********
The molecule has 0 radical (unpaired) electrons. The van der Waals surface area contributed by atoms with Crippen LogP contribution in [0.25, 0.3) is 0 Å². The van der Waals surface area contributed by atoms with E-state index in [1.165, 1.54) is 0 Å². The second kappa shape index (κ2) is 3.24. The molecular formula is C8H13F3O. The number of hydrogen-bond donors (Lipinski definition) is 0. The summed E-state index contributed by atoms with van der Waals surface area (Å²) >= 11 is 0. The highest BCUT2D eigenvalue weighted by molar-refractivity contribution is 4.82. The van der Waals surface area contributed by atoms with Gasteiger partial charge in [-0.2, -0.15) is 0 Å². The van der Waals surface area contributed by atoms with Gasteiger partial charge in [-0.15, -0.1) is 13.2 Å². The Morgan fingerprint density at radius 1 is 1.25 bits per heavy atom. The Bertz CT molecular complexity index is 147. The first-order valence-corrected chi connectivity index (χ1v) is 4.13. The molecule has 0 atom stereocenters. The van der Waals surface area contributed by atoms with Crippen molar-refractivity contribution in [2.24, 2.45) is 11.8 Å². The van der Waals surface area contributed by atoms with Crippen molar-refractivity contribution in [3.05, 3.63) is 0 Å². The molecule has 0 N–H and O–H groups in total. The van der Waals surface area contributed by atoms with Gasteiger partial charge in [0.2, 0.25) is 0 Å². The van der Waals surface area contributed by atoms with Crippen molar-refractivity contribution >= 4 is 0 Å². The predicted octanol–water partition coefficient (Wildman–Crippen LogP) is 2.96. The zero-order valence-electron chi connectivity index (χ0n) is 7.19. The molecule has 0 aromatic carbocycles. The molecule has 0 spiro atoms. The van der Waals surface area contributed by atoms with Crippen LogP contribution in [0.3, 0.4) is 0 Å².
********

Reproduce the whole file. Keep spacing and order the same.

The molecule has 0 radical (unpaired) electrons. The van der Waals surface area contributed by atoms with Crippen LogP contribution in [0.25, 0.3) is 0 Å². The van der Waals surface area contributed by atoms with E-state index in [1.165, 1.54) is 0 Å². The second kappa shape index (κ2) is 3.24. The molecular formula is C8H13F3O. The number of hydrogen-bond donors (Lipinski definition) is 0. The summed E-state index contributed by atoms with van der Waals surface area (Å²) >= 11 is 0. The highest BCUT2D eigenvalue weighted by molar-refractivity contribution is 4.82. The van der Waals surface area contributed by atoms with Gasteiger partial charge in [-0.2, -0.15) is 0 Å². The van der Waals surface area contributed by atoms with Gasteiger partial charge in [-0.15, -0.1) is 13.2 Å². The Morgan fingerprint density at radius 1 is 1.25 bits per heavy atom. The Bertz CT molecular complexity index is 147. The first-order valence-corrected chi connectivity index (χ1v) is 4.13. The molecule has 0 atom stereocenters. The van der Waals surface area contributed by atoms with Crippen molar-refractivity contribution in [2.24, 2.45) is 11.8 Å². The van der Waals surface area contributed by atoms with Crippen molar-refractivity contribution in [3.05, 3.63) is 0 Å². The molecule has 0 N–H and O–H groups in total. The van der Waals surface area contributed by atoms with Gasteiger partial charge in [0.2, 0.25) is 0 Å². The van der Waals surface area contributed by atoms with Crippen molar-refractivity contribution >= 4 is 0 Å². The predicted octanol–water partition coefficient (Wildman–Crippen LogP) is 2.96. The zero-order valence-electron chi connectivity index (χ0n) is 7.19. The molecule has 0 aromatic carbocycles. The molecule has 0 spiro atoms. The van der Waals surface area contributed by atoms with Crippen LogP contribution in [0.3, 0.4) is 0 Å².